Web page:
The state instituted its tax credit in 2008. By 2012, Carroll’s Structure Green Solar was doing a steady two installations a week. During the busy season, he had one or two a day.

Now, he does two a year, if that.

“It’s definitely been a difficult, difficult market,” Carroll said. “It’s tough to hang in there.”

Carroll and several others in the industry tell a similar story: Lawmakers began allowing solar leasing, which the critics say gave rise to bad operators who cheated customers and put a stain on the industry. Then the Legislature capped the program retroactively, leaving homeowners who had bought solar systems out in the cold.

There’s also the net metering debate, which boils down to how much utilities should pay residents for their excess solar power.

The residential side of the industry is less financially lucrative than the utility-scale projects, largely because of the rate structure. The state tax credit program offered 38 percent credit on the first $20,000 to install a residential solar system, and it could be coupled with a similar federal tax program to cut down costs.

By the time the state began making homeowners whole again, it was too late.

Now, Cantin said he’s been able to find enough business from companies looking to install solar systems on their roofs or carports to continue his business. But many other companies weren’t so lucky.

“We had something like 4,000 solar and related jobs at the peak of the market,” he said. “I believe the state could have preserved quite a lot of those.”

Researching solar feasibility

On a 6-acre patch of land in Lafayette, off Eraste Landry Road, is a 1-megawatt solar plant that provides 3 percent of the University of Louisiana-Lafayette’s power on an annual basis.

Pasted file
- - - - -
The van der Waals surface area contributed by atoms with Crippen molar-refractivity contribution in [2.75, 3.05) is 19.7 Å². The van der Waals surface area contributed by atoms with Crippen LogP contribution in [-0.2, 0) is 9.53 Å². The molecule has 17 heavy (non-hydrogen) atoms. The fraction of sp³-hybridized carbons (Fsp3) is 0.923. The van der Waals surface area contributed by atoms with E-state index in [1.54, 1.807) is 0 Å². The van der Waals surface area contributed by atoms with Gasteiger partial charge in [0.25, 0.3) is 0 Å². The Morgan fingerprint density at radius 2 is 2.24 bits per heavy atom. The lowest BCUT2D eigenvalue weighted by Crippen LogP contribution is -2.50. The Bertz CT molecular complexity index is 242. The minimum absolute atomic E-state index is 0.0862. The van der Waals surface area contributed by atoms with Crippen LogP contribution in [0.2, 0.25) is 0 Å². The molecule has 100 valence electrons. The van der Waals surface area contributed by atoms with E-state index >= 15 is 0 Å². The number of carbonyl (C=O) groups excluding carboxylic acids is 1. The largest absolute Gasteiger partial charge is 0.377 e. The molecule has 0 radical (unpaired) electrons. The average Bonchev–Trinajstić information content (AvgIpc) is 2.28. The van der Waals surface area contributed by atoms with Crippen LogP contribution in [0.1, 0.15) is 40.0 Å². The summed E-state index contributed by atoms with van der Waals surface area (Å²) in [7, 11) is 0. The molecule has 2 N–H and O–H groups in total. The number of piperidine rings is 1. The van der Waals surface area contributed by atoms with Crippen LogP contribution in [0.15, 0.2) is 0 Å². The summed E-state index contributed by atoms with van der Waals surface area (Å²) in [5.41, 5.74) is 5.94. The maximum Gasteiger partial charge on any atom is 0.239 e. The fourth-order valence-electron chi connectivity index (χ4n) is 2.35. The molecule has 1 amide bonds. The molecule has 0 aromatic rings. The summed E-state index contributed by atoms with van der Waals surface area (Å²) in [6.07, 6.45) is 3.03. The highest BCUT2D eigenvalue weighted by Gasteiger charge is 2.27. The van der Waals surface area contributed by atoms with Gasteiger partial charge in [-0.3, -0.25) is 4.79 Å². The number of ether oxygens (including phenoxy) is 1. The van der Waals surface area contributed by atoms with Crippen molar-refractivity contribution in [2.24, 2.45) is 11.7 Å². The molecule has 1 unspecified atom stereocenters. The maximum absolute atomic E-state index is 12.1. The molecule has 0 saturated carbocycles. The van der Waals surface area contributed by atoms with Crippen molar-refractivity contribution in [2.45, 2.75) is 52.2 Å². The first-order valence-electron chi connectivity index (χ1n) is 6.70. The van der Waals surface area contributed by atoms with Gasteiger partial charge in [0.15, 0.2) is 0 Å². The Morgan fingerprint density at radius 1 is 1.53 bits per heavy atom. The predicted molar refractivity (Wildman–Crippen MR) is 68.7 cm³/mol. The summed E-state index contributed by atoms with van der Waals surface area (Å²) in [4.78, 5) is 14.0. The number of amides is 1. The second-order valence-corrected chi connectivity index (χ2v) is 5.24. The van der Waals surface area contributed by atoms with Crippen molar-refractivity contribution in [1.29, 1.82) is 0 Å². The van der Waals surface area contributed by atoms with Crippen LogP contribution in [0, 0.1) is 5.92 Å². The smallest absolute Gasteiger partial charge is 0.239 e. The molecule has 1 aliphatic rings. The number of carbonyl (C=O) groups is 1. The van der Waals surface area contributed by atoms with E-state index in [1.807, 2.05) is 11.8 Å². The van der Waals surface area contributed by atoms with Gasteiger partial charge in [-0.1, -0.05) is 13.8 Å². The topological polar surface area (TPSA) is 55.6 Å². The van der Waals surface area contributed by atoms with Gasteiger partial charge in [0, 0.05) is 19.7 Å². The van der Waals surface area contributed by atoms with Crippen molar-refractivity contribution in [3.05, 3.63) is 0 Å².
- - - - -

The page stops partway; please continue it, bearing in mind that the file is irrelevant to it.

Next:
The 4,500-panel plant is part of the $4 million PART Lab at the university, run by Terrence Chambers. Besides its role as a power generator for the school, Chambers said the facility will serve as an important applied testing lab for the industry. It was funded by an investment from Louisiana Generating LLC, a subsidiary of NRG.

“We hope to serve as a resource to the community to provide accurate information about what type of solar technologies work in Louisiana,” Chambers said.

Wind and solar are intermittent sources of energy, he noted, which is why utilities need a mix of different types of generation. But there are ways to get around that, he said, such as combining wind, which works better at night, and solar, which works better during the day, to create a more stable source of energy.

Over the next decade, Chambers expects a huge adoption of renewable energy, but not because of the state’s public policies. Rather, the adoption of solar will come precisely because it makes financial sense.

“If you’re building a new power plant, for new capacity, it’s cheaper to put in solar than even a natural gas plant,” he said. “Ultimately, these decisions are driven by economics.”

Follow Sam Karlin on Twitter, @samkarlin.